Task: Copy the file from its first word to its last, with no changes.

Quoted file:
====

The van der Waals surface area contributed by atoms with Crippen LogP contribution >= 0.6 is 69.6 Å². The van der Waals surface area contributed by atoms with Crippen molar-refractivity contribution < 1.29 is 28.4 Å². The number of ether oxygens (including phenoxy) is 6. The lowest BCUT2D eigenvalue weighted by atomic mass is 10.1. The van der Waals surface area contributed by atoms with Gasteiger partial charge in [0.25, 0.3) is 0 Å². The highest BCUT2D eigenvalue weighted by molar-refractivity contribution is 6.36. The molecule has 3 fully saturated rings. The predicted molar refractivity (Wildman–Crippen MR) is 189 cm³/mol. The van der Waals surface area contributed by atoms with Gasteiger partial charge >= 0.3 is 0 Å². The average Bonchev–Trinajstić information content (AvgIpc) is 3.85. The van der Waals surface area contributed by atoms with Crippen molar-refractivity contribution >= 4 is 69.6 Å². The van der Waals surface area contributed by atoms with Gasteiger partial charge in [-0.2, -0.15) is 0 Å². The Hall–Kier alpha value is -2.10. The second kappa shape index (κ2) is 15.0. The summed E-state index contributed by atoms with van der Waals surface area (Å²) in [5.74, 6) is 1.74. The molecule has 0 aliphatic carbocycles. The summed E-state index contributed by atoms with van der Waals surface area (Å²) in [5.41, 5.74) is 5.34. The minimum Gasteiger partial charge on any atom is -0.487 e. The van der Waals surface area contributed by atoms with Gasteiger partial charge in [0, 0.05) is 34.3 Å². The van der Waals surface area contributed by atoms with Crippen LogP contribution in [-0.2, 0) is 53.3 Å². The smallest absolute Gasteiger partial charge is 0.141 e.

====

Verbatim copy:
The van der Waals surface area contributed by atoms with Crippen LogP contribution >= 0.6 is 69.6 Å². The van der Waals surface area contributed by atoms with Crippen molar-refractivity contribution < 1.29 is 28.4 Å². The number of ether oxygens (including phenoxy) is 6. The lowest BCUT2D eigenvalue weighted by atomic mass is 10.1. The van der Waals surface area contributed by atoms with Gasteiger partial charge in [0.25, 0.3) is 0 Å². The highest BCUT2D eigenvalue weighted by molar-refractivity contribution is 6.36. The molecule has 3 fully saturated rings. The predicted molar refractivity (Wildman–Crippen MR) is 189 cm³/mol. The van der Waals surface area contributed by atoms with Gasteiger partial charge >= 0.3 is 0 Å². The average Bonchev–Trinajstić information content (AvgIpc) is 3.85. The van der Waals surface area contributed by atoms with Crippen molar-refractivity contribution >= 4 is 69.6 Å². The van der Waals surface area contributed by atoms with Gasteiger partial charge in [-0.2, -0.15) is 0 Å². The Hall–Kier alpha value is -2.10. The second kappa shape index (κ2) is 15.0. The summed E-state index contributed by atoms with van der Waals surface area (Å²) in [5.74, 6) is 1.74. The molecule has 0 aliphatic carbocycles. The summed E-state index contributed by atoms with van der Waals surface area (Å²) in [5.41, 5.74) is 5.34. The minimum Gasteiger partial charge on any atom is -0.487 e. The van der Waals surface area contributed by atoms with Gasteiger partial charge in [0, 0.05) is 34.3 Å². The van der Waals surface area contributed by atoms with Crippen LogP contribution in [-0.2, 0) is 53.3 Å². The smallest absolute Gasteiger partial charge is 0.141 e.